This section is from the book "The Gardener's Monthly And Horticulturist V23", by Thomas Meehan. See also: Four-Season Harvest: Organic Vegetables from Your Home Garden All Year Long.
Nurserymen who have opportunities of knowing tell us that of late years there has not been the same taste for extensive, out-door gardening as at one time. Not but that there are not many pretty places forming, but they are not in proportion to the increase in population - not what one would expect from the pleasure which such gardening would give. But the reverse of this is true of house gardening. The love for window flowers or for plant cabinets attached to dwelling rooms seems to be increasing in popularity from year to year. In all decorations, whether for the dinner table or special festive occasions, both living plants in pots and cut flowers enter largely. They are expected to be present, and the welcome does not seem complete without them. When the host has them not they have to be furnished by the florist, and are, of course, a considerable item of expense. Those who grow them themselves have, therefore, not only the pleasure which flower culture involves, but also are able to save in some degree the expense which inexorable social laws involve. Such considerations seldom enter into the mind of the true flower lover, but we can see how well the love often reaps a substantial reward.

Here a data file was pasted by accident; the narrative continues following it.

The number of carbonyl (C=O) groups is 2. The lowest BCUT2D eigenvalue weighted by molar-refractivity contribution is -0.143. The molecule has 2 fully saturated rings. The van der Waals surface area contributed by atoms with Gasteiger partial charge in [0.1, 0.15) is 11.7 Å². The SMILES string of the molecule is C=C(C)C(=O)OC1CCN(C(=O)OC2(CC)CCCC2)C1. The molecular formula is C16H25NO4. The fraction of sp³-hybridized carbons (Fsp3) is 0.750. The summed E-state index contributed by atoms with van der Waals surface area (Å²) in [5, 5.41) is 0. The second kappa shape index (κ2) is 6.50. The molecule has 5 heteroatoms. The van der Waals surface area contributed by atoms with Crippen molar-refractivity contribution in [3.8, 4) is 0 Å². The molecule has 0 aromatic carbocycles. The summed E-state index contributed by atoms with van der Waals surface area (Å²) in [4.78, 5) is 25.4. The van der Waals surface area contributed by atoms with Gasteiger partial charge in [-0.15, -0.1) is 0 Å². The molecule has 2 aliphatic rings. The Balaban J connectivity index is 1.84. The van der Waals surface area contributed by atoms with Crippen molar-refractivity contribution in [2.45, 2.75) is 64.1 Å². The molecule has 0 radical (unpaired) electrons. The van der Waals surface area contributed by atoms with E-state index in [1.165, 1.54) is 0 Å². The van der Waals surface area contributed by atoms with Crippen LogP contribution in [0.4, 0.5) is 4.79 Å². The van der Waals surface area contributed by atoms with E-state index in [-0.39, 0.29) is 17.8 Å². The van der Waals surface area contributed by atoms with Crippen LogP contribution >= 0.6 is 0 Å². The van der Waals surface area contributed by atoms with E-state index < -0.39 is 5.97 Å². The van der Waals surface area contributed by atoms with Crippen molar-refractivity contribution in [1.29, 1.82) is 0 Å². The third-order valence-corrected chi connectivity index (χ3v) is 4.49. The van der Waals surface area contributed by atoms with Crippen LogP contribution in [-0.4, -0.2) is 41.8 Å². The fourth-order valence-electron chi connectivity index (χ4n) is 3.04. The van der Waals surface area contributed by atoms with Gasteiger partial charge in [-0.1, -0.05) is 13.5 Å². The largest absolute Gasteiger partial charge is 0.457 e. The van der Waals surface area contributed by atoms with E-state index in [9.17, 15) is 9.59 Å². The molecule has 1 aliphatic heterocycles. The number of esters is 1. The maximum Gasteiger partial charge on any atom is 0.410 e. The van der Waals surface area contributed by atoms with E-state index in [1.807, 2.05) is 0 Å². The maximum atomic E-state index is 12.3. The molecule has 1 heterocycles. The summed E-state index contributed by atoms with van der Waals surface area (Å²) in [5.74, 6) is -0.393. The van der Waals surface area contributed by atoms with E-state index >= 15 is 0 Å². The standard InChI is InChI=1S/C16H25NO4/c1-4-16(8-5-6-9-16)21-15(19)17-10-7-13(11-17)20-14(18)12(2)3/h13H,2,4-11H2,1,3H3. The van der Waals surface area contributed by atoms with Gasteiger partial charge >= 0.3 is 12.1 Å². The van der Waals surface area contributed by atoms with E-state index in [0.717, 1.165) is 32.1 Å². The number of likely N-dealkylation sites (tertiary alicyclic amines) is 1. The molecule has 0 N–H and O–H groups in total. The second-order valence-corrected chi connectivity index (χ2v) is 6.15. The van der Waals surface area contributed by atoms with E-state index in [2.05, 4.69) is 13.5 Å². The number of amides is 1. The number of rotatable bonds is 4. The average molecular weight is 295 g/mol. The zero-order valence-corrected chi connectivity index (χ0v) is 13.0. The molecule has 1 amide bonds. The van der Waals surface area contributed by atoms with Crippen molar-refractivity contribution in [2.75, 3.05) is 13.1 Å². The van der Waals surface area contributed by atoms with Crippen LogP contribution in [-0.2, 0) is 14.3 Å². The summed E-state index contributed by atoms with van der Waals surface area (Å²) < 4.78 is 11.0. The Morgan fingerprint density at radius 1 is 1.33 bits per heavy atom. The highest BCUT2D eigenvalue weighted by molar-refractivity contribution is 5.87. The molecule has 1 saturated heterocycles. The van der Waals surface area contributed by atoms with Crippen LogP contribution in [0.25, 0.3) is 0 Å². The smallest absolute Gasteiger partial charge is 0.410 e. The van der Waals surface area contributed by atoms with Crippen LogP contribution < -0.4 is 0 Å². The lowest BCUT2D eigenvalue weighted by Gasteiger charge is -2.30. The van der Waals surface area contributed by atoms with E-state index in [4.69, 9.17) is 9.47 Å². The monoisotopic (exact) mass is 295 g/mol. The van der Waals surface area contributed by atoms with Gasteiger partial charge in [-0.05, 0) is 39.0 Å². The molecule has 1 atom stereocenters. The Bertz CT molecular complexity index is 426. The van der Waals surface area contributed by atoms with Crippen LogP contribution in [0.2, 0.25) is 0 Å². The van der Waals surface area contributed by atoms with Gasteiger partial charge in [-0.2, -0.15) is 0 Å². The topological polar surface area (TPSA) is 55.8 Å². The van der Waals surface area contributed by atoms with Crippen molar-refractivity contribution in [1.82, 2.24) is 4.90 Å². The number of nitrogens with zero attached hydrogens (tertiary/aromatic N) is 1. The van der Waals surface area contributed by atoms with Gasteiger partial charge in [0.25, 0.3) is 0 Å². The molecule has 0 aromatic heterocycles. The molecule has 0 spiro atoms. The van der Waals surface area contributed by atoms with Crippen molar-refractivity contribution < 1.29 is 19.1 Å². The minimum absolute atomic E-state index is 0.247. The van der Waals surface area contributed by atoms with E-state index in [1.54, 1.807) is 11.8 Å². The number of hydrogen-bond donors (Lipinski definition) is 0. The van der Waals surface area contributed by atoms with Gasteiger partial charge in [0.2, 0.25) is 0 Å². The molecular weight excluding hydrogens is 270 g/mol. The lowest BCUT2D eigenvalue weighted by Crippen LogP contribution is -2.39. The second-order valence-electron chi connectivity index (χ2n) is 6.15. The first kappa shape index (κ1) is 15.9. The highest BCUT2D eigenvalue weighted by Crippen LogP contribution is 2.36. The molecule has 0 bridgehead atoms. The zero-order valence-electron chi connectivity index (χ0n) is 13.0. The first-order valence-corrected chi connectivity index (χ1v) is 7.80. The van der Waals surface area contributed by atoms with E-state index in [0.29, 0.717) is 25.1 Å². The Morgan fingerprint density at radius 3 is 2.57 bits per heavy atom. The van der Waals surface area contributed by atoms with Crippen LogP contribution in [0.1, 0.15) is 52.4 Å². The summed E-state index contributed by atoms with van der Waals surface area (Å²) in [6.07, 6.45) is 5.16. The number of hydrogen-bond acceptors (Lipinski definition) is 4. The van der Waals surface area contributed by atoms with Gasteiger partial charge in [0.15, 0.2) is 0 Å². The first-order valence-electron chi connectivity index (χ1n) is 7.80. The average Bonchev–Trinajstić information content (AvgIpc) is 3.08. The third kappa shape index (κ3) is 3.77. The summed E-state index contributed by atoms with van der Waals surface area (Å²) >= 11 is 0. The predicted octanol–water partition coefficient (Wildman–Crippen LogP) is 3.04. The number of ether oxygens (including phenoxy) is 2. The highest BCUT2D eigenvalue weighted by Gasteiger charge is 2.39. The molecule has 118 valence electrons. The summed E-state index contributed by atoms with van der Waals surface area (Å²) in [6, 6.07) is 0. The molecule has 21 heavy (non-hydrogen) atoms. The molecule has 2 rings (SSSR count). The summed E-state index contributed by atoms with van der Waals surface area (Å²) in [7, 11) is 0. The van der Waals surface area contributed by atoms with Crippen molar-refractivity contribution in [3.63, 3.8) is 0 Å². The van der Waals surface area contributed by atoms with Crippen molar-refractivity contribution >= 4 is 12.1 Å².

In advising what aspect to have for plants one can only say that, if flowers are an object, sunlight in winter is of great importance; but if the room is so situated that sun cannot be had, one must be content with ferns, palms and leaf plants. The same remark is true of a greenhouse as of a room. Where flowers are desired in winter all the sunlight possible should be encouraged. It is this fact which makes a steep pitch to a greenhouse of the first importance, though there are some advantages in favor of flatter roofs. In regard to the atmosphere of room plants it is often thought desirable to have it very moist, but it is rather the gases from the furnaces and the gas burners which make it so difficult to raise plants in rooms. The slightest taint of burnt sulphur is an injury to vegetation. If one can succeed in keeping out of a plant atmosphere these troubles the dryness of the atmosphere need give little concern.